Assistance in mine clearance, G.A. res. 51/149, 51 U.N. GAOR Supp. (No. 49) at 43, U.N. Doc. A/51/49 (Vol. I) (1996).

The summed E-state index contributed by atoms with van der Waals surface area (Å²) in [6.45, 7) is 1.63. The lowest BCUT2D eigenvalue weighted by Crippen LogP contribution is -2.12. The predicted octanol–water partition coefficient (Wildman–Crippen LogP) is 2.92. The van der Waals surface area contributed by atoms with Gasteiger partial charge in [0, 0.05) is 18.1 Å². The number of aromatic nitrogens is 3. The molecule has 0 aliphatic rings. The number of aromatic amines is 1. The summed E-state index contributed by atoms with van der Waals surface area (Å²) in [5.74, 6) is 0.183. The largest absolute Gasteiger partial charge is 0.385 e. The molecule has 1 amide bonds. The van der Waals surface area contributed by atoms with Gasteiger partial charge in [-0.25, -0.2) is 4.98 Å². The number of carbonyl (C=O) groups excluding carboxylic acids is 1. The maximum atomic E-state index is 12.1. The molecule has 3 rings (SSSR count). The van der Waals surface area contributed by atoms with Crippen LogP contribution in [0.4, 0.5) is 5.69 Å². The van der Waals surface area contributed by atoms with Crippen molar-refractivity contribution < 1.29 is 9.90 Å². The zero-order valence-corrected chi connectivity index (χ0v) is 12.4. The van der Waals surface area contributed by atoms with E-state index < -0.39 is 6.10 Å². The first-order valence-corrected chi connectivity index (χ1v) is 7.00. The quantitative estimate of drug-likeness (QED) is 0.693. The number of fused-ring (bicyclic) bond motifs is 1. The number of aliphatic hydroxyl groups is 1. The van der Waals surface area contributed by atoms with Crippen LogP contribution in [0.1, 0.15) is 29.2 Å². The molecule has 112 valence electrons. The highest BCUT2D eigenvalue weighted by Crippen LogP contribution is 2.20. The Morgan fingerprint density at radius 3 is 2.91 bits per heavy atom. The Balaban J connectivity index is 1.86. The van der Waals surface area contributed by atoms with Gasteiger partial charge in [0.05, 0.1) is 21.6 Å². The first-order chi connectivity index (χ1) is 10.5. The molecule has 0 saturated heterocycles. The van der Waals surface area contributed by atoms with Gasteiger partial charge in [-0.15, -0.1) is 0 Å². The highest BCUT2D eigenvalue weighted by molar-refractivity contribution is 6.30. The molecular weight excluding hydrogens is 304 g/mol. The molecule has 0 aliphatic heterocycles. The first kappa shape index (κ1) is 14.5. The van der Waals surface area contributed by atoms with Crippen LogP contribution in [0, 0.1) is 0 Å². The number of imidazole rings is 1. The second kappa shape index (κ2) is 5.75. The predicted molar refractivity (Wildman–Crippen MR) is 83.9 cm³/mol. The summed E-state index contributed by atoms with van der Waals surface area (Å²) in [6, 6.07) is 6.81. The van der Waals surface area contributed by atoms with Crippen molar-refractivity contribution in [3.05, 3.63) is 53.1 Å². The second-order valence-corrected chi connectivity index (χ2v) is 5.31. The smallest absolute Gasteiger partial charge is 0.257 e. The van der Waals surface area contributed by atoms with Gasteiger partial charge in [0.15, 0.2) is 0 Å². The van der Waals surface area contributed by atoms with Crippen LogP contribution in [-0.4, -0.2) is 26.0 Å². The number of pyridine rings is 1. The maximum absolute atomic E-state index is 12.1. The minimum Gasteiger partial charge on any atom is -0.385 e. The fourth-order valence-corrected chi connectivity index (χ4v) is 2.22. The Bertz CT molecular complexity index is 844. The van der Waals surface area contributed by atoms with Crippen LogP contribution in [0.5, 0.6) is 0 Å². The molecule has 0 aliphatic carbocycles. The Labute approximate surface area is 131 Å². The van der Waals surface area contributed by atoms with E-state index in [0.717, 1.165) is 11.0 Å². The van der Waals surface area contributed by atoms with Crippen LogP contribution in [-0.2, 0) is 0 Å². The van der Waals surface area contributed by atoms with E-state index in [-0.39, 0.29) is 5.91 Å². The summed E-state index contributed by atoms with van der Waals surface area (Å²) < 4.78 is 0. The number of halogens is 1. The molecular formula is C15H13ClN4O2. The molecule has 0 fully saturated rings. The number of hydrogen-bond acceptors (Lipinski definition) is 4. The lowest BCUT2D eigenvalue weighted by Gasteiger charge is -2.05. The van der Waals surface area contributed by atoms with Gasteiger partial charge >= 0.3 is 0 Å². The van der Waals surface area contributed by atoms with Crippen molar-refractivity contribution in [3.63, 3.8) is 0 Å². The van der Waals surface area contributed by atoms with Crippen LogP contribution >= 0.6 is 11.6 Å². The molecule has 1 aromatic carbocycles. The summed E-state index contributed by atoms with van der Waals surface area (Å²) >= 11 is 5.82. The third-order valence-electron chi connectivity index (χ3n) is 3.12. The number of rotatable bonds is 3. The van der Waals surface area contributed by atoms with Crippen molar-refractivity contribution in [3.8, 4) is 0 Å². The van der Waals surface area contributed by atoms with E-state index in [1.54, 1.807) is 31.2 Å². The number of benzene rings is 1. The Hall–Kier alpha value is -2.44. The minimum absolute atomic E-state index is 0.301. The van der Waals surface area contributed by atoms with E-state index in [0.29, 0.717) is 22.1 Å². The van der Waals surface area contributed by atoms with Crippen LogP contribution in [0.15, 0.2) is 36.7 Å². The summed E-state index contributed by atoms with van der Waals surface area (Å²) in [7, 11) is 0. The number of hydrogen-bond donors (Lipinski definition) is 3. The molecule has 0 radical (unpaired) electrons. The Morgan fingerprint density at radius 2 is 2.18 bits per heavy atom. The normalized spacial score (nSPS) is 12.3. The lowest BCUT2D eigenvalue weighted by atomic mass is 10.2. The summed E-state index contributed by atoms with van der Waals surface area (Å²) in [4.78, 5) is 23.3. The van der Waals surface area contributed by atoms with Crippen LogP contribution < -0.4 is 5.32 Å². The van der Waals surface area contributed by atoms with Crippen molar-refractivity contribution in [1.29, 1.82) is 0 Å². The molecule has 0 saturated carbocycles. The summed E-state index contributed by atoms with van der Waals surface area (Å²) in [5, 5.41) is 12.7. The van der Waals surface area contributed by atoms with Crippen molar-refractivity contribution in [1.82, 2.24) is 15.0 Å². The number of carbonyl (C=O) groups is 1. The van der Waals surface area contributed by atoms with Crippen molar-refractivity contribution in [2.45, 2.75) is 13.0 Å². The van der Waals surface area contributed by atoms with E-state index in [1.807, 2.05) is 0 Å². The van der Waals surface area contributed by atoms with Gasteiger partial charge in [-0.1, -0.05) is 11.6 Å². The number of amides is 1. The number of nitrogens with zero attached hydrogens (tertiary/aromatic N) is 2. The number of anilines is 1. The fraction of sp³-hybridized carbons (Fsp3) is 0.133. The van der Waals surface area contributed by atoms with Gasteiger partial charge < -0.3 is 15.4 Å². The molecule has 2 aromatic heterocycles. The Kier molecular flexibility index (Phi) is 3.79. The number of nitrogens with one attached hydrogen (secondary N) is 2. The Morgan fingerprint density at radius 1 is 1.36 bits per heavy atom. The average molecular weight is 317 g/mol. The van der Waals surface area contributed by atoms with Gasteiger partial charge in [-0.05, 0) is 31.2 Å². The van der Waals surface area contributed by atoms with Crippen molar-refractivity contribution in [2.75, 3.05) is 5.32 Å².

The General Assembly, Recalling its resolutions 48/7 of 19 October 1993, 49/215 of 23 December 1994 and 50/82 of 14 December 1995 on assistance in mine clearance, all adopted without a vote, Reaffirming its deep concern at the tremendous humanitarian problem caused by the presence of mines and other unexploded devices that have serious and lasting social and economic consequences for the populations of mine-infested countries and constitute an obstacle to the return of refugees and other displaced persons, to humanitarian aid operations and to reconstruction and economic development, as well as to the restoration of normal social conditions, Reiterating its dismay at the high number of victims of mines, especially among civilian populations, particularly children, and recalling in this context Commission on Human Rights resolutions 1995/79 of 8 March 1995 and 1996/85 of 24 April 1996 on the rights of the child and 1996/27 of 19 April 1996 on the human rights of persons with disability, and noting the recent report on the impact of armed conflict on children prepared by the expert of the Secretary- General, Deeply alarmed that the number of mines being laid each year, as well as the presence of a large number of mines and other unexploded devices as a result of armed conflicts, exponentially outweighs the number of such mines that can be cleared during that time, and thus convinced of the necessity and urgency of a significant increase in mine-clearance efforts by the international community, Noting the recent decisions taken at the Review Conference of the States Parties to the Convention on Prohibitions or Restrictions on the Use of Certain Conventional Weapons Which May be Deemed to be Excessively Injurious or to Have Indiscriminate Effects, particularly with respect to Protocol II of the Convention and the inclusion in the Amended Protocol of a number of provisions of importance for mine-clearance operations, notably the requirement of detectability, Noting also the adoption at the Ottawa International Strategy Conference, "Towards a Global Ban on Anti-Personnel Mines", on 5 October 1996, of the Ottawa Declaration, whereby participants undertook a commitment towards the earliest possible conclusion of a legally binding international agreement to ban anti-personnel mines and which, among other things, recognizes that the international community must provide significantly greater resources to mine- awareness programmes, mine-clearance operations and victim assistance, and stressing the need to convince mine-affected States to halt new deployments of anti-personnel mines to ensure the effectiveness and efficiency of mine- clearance operations, and noting the offer by the Government of Belgium to host a follow-up conference at Brussels in June 1997, Welcoming the offer by the Government of Japan to hold at Tokyo a conference on anti-personnel landmines in March 1997 with a view to reinforcing international support for the work of the United Nations in landmine clearance, development of new technology for landmine detection and removal and the rehabilitation of landmine victims, Emphasizing the importance of recording the location of mines, of retaining all such records and making them available to concerned parties upon cessation of hostilities, and welcoming the strengthening of the relevant provisions in international law, Recognizing the important role that the international community, particularly States involved in the deployment of mines, can play in assisting mine clearance in affected countries through the provision of necessary maps and information and appropriate technical and material assistance to remove or otherwise render ineffective existing minefields, mines and booby-traps, Bearing in mind the serious threat that mines and other unexploded devices pose to the safety, health and lives of personnel participating in humanitarian, peacekeeping and rehabilitation programmes and operations, Aware that the rate of mine clearance needs to accelerate substantially if the global landmine problem is to be tackled effectively, Concerned about the limited availability of safe and cost-effective mine- detection and mine-clearance equipment as well as the lack of global coordination in research and development to improve the relevant technology, and conscious of the need to promote progress in this field and to foster international technical cooperation to this end, Encouraged by the initiative taken by the Government of Denmark in hosting and organizing the International Conference on Mine Clearance Technology at Elsinore from 2 to 4 July 1996 with the support and cooperation of the Department of Humanitarian Affairs of the Secretariat and by the work of the Conference, notably in relation to international standards and procedures for humanitarian mine-clearance operations, which can serve as a basis on which to advance the safety, effectiveness and professionalism of these operations throughout the world, Recognizing that, in addition to the primary role of States, the United Nations has an important role in the field of assistance in mine clearance, Noting with satisfaction the inclusion in the mandates of several peacekeeping operations of provisions relating to mine-clearance work carried out under the direction of the Department of Peacekeeping Operations of the Secretariat, in the context of such operations, Commending the activities already undertaken by the United Nations system, donor and recipient Governments, the International Committee of the Red Cross and non-governmental organizations to coordinate their efforts and seek solutions to the problems related to the presence of mines and other unexploded devices, Also commending the role of the Secretary-General, through the work of the Department of Humanitarian Affairs, in increasing public awareness of the problem of landmines, and in the establishment of the central landmine database and inventories of mine-awareness materials and mine-clearance techniques, Welcoming the statement by the President of the Security Council at the 3693rd meeting of the Council, on 30 August 1996, on demining in the context of United Nations peacekeeping, 1. Expresses its appreciation to the Secretary-General for his comprehensive report on the activities of the United Nations on assistance in mine clearance and the operation of the Voluntary Trust Fund for Assistance in Mine Clearance, and takes note with interest of the proposals contained therein; 2. Welcomes, in particular, the efforts made by the United Nations to foster the establishment of mine-clearance capacities in countries where mines constitute a serious threat to the safety, health and lives of the local population, and emphasizing the importance of developing national mine-clearance capacities, urges all Member States, particularly those that have a capacity to do so, to assist afflicted countries in the establishment and development of their national mine-clearance capacities; 3. Invites Member States to develop national programmes, in cooperation with the relevant bodies of the United Nations system where appropriate, to promote awareness of landmines, especially among children; 4. Expresses its appreciation to Member States and regional organizations for their financial contributions to the Trust Fund, and appeals to them to continue this support through further contributions; 5. Encourages all relevant multilateral and national programmes and bodies to include, in coordination with the United Nations, activities related to mine clearance in their humanitarian, social and economic assistance activities; 6. Stresses the importance of international assistance for the rehabilitation of landmine victims and their full participation in society; 7. Emphasizes again, in this connection, the importance of effective coordination by the United Nations of activities related to mine clearance, including those by regional organizations, in particular activities related to standards, technological development, information and training; 8. Welcomes the efforts of the Department of Humanitarian Affairs to coordinate mine-related activities and, in particular, the establishment, in cooperation with other relevant United Nations organizations, of comprehensive mine-action programmes, and encourages the Department to continue and enhance those efforts with a view to improving the effectiveness of assistance in mine clearance by the United Nations; 9. Also welcomes the designation of the Department of Humanitarian Affairs, the focal point in the United Nations for coordinating humanitarian demining and related issues, as the repository of information and for encouraging and facilitating international research to improve mine-clearance methods; 10. Urges Member States, regional organizations, governmental and non-governmental organizations and foundations to continue to extend full assistance and cooperation to the Secretary-General and, in particular, to provide him with information and data as well as other appropriate resources that could be useful in strengthening the coordination role of the United Nations in the field of mine awareness, training, surveying, mine detection and clearance, scientific research on mine-detection and clearance technology, and information on and distribution of medical equipment and supplies; 11. Calls upon Member States, especially those that have a capacity to do so, to provide the necessary information and technical and material assistance, as appropriate, and to locate, remove, destroy or otherwise render ineffective minefields, mines, booby-traps and other devices in accordance with international law; 12. Urges Member States and intergovernmental and non-governmental organizations and foundations that have the ability to do so, to provide, as appropriate, technological assistance to mine-inflicted countries and to promote scientific research and development on humanitarian mine-clearance techniques and technology so that mine-clearance activities may be carried out more effectively at lower costs and through safer means and to promote international collaboration in this regard; 13. Encourages Member States and intergovernmental and non-governmental organizations and foundations to continue to support ongoing activities to promote appropriate technology, as well as international operational and safety standards for humanitarian mine-clearance activities, including the early follow-up of the International Conference on Mine Clearance Technology; 14. Requests the Secretary-General to submit to the General Assembly at its fifty-second session a report on the progress achieved on all relevant issues outlined in his previous reports to the Assembly on assistance in mine clearance and in the present resolution and on the operation of the Trust Fund; 15. Decides to include in the provisional agenda of its fifty-second session the item entitled "Assistance in mine clearance".